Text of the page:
This time last year, vaccines against COVID-19 were just rolling out for people 65 and older, and just 56,000 people had gotten the jab in Orange County by early January 2021.
Despite high case numbers right now, hospitalizations are less, proportionally, than they were last year, Chinsio-Kwong said.
“We suspect that the reason that we have less severe illness, less hospitalization in the adult population, as well as ICU cases, is because of the immunity gained by a larger portion of our population from vaccination efforts,” she said.
On Tuesday, 1,086 people were hospitalized with COVID-19 and 179 were in the ICU. Among those hospitalized, 85% were unvaccinated. Those who haven’t gotten the shot made up 87% of people in the ICU, according to county data.
Still, the omicron variant is “stealthy,” Chinsio-Kwong said, different from other strains of the virus because of its “immune escape,” which allows it to evade some immunity gained from either a previous COVID-19 infection or vaccination.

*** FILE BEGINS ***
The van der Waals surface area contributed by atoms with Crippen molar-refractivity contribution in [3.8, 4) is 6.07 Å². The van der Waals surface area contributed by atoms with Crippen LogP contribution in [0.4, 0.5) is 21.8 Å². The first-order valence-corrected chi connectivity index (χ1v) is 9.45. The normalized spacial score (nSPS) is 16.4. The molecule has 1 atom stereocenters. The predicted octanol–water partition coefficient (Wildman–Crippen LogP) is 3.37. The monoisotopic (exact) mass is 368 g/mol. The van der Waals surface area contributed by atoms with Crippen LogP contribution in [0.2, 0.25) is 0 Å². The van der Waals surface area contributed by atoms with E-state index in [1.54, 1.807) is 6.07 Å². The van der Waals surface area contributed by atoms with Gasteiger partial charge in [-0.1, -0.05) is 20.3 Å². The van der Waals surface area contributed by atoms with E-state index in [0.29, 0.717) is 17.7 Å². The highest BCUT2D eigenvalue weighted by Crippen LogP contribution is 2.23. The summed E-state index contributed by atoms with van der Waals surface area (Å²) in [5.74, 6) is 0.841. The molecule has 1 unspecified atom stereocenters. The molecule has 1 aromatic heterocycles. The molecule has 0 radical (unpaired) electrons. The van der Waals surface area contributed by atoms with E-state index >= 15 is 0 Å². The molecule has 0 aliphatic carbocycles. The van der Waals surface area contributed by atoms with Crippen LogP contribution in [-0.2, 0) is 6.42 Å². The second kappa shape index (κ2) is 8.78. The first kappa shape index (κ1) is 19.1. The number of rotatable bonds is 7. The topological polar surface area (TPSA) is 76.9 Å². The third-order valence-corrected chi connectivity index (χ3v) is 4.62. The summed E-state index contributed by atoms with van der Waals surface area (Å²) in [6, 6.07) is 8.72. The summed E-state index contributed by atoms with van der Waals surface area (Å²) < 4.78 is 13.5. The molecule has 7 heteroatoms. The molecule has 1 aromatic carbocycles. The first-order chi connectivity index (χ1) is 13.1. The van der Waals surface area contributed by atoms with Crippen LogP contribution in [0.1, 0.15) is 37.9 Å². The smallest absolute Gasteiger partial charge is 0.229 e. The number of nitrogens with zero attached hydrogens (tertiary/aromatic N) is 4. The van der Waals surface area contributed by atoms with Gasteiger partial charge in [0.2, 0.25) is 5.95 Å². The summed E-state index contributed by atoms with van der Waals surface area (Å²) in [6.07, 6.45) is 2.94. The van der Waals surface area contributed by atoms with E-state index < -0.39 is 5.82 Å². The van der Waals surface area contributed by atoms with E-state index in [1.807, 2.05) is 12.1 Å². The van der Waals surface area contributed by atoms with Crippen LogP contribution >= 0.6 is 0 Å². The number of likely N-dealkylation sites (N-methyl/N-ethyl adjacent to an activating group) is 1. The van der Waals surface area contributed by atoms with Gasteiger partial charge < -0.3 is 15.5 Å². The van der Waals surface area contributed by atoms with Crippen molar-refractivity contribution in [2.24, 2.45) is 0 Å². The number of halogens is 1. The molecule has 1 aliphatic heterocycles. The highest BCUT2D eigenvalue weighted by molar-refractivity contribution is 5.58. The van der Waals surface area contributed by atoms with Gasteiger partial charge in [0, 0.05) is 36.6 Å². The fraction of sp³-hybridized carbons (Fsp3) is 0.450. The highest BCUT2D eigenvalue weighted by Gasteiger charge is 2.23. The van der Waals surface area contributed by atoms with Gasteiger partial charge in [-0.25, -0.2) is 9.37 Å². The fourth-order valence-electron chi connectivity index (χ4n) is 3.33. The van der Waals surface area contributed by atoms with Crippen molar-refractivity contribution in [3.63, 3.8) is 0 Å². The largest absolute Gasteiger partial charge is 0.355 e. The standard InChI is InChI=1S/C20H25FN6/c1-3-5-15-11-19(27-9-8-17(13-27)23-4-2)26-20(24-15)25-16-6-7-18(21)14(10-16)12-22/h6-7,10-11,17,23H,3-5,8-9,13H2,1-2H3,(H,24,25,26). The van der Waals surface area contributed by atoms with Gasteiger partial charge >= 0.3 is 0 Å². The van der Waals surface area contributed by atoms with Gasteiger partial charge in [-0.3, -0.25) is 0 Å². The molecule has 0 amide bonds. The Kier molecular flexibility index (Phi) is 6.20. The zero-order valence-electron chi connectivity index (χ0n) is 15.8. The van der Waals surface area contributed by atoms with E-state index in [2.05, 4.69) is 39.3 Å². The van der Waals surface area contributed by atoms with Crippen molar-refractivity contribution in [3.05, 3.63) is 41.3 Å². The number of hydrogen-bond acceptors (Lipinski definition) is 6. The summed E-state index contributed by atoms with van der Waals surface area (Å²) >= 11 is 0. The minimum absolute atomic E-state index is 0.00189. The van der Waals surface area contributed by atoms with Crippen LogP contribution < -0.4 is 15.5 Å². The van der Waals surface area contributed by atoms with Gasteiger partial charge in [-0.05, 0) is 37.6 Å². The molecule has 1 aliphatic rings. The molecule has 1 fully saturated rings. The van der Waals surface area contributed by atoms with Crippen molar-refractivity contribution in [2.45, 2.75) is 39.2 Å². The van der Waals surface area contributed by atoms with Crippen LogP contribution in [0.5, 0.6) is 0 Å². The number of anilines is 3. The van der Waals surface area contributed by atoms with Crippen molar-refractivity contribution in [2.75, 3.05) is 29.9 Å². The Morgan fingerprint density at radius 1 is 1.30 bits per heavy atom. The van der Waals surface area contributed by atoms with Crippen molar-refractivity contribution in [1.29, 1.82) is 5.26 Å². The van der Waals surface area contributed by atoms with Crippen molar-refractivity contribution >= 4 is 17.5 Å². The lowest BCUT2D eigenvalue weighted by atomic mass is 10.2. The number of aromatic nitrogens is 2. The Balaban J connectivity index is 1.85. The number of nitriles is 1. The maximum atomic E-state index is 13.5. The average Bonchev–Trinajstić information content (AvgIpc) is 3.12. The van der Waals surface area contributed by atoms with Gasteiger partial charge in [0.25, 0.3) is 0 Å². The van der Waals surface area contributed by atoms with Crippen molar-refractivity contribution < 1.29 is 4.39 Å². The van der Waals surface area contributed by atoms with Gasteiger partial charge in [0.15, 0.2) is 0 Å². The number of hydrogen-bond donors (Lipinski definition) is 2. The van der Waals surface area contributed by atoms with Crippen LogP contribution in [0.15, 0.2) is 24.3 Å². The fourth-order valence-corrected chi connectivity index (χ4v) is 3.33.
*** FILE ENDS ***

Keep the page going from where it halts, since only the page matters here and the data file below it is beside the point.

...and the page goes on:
“The difference with the vaccination is that we do see it does prevent severe illness and it does prevent hospitalizations and deaths.”
Getting residents vaccinated “still remains a priority,” Chinsio-Kwong said, along with masking indoors and making “adjustments,” like being mindful of distancing and disinfecting common spaces when possible.
3. More children hospitalized
While the proportion of hospitalizations compared to total cases are generally lower, Orange County during this surge has seen its largest number of pediatric patients hospitalized for COVID-related illness than at any other point in the pandemic, Chinsio-Kwong said.
The county reached its peak on Jan. 13, when 69 kids were in the hospital. On Jan. 18, 17 children were in the ICU, the most recorded during this current surge and previous ones.
During the winter 2020-21 surge, pediatric hospitalizations peaked at 29 and ICU admissions at 11. The OC HCA recorded 28 children in the hospital in August during the fall 2021 surge, with nine in the ICU at its worst point, according to data provided by the health care agency.